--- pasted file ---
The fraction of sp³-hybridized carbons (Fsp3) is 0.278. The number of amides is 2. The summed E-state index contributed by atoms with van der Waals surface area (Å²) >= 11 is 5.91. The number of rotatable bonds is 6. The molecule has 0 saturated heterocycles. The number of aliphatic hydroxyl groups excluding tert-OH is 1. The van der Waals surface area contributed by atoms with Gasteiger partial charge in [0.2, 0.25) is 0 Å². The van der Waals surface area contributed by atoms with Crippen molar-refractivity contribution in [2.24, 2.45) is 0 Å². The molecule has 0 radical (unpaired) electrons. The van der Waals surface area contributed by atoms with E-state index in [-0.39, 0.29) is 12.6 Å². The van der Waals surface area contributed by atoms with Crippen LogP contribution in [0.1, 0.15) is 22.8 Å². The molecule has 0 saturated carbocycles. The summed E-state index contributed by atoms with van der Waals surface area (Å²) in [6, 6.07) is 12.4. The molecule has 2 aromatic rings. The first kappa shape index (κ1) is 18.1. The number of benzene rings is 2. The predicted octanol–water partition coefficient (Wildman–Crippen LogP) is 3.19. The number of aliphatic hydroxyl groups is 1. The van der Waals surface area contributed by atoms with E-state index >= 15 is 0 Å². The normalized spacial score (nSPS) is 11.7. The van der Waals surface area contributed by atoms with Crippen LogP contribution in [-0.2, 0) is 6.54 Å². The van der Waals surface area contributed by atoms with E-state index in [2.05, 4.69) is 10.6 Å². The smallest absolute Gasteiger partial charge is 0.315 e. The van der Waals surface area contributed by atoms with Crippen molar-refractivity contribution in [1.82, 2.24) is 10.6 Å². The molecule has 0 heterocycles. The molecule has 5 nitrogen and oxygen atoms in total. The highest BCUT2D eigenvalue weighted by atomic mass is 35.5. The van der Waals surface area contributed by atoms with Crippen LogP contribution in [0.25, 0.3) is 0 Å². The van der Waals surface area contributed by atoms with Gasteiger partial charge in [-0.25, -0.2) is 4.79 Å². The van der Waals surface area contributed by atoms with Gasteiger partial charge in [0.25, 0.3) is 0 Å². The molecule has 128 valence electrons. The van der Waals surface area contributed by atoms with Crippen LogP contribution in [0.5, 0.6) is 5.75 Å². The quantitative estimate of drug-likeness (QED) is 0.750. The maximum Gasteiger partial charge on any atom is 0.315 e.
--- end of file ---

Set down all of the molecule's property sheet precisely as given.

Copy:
The fraction of sp³-hybridized carbons (Fsp3) is 0.278. The number of amides is 2. The summed E-state index contributed by atoms with van der Waals surface area (Å²) >= 11 is 5.91. The number of rotatable bonds is 6. The molecule has 0 saturated heterocycles. The number of aliphatic hydroxyl groups excluding tert-OH is 1. The van der Waals surface area contributed by atoms with Gasteiger partial charge in [0.2, 0.25) is 0 Å². The van der Waals surface area contributed by atoms with Crippen molar-refractivity contribution in [2.24, 2.45) is 0 Å². The molecule has 0 radical (unpaired) electrons. The van der Waals surface area contributed by atoms with E-state index in [-0.39, 0.29) is 12.6 Å². The van der Waals surface area contributed by atoms with Crippen LogP contribution in [0.1, 0.15) is 22.8 Å². The molecule has 0 saturated carbocycles. The summed E-state index contributed by atoms with van der Waals surface area (Å²) in [6, 6.07) is 12.4. The molecule has 2 aromatic rings. The first kappa shape index (κ1) is 18.1. The number of benzene rings is 2. The predicted octanol–water partition coefficient (Wildman–Crippen LogP) is 3.19. The number of aliphatic hydroxyl groups is 1. The van der Waals surface area contributed by atoms with E-state index >= 15 is 0 Å². The normalized spacial score (nSPS) is 11.7. The van der Waals surface area contributed by atoms with Crippen LogP contribution in [-0.2, 0) is 6.54 Å². The van der Waals surface area contributed by atoms with E-state index in [2.05, 4.69) is 10.6 Å². The smallest absolute Gasteiger partial charge is 0.315 e. The van der Waals surface area contributed by atoms with Crippen molar-refractivity contribution in [1.82, 2.24) is 10.6 Å². The molecule has 0 heterocycles. The molecule has 5 nitrogen and oxygen atoms in total. The highest BCUT2D eigenvalue weighted by atomic mass is 35.5. The van der Waals surface area contributed by atoms with Crippen LogP contribution in [0.25, 0.3) is 0 Å². The van der Waals surface area contributed by atoms with Gasteiger partial charge in [-0.25, -0.2) is 4.79 Å². The van der Waals surface area contributed by atoms with Gasteiger partial charge in [0.25, 0.3) is 0 Å². The molecule has 128 valence electrons. The van der Waals surface area contributed by atoms with Crippen LogP contribution in [0.5, 0.6) is 5.75 Å². The quantitative estimate of drug-likeness (QED) is 0.750. The maximum Gasteiger partial charge on any atom is 0.315 e.